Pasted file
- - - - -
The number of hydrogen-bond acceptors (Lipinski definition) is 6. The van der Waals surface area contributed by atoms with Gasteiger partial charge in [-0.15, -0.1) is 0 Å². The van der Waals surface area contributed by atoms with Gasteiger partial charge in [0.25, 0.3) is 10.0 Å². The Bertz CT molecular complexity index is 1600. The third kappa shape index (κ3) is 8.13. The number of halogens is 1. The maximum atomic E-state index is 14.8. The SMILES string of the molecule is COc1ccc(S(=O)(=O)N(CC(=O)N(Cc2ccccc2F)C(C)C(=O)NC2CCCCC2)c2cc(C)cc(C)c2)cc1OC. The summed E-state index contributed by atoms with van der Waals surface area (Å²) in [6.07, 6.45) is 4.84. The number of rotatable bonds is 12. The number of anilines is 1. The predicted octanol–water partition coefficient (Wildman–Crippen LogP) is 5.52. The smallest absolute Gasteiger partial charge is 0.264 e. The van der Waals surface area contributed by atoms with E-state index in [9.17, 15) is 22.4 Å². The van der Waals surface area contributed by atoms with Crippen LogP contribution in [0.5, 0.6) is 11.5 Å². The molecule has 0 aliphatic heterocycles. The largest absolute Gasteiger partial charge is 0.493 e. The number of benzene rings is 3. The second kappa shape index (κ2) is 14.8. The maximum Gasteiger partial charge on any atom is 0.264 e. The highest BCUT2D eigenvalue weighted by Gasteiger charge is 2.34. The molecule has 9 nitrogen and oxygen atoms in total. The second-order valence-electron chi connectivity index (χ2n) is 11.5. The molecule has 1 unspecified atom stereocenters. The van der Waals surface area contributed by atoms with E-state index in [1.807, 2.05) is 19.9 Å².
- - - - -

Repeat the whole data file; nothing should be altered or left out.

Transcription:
The number of hydrogen-bond acceptors (Lipinski definition) is 6. The van der Waals surface area contributed by atoms with Gasteiger partial charge in [-0.15, -0.1) is 0 Å². The van der Waals surface area contributed by atoms with Gasteiger partial charge in [0.25, 0.3) is 10.0 Å². The Bertz CT molecular complexity index is 1600. The third kappa shape index (κ3) is 8.13. The number of halogens is 1. The maximum atomic E-state index is 14.8. The SMILES string of the molecule is COc1ccc(S(=O)(=O)N(CC(=O)N(Cc2ccccc2F)C(C)C(=O)NC2CCCCC2)c2cc(C)cc(C)c2)cc1OC. The summed E-state index contributed by atoms with van der Waals surface area (Å²) in [6.07, 6.45) is 4.84. The number of rotatable bonds is 12. The number of anilines is 1. The predicted octanol–water partition coefficient (Wildman–Crippen LogP) is 5.52. The smallest absolute Gasteiger partial charge is 0.264 e. The van der Waals surface area contributed by atoms with E-state index in [9.17, 15) is 22.4 Å². The van der Waals surface area contributed by atoms with Crippen LogP contribution in [0.5, 0.6) is 11.5 Å². The molecule has 0 aliphatic heterocycles. The largest absolute Gasteiger partial charge is 0.493 e. The number of benzene rings is 3. The second kappa shape index (κ2) is 14.8. The maximum Gasteiger partial charge on any atom is 0.264 e. The highest BCUT2D eigenvalue weighted by Gasteiger charge is 2.34. The molecule has 9 nitrogen and oxygen atoms in total. The second-order valence-electron chi connectivity index (χ2n) is 11.5. The molecule has 1 unspecified atom stereocenters. The van der Waals surface area contributed by atoms with E-state index in [1.807, 2.05) is 19.9 Å².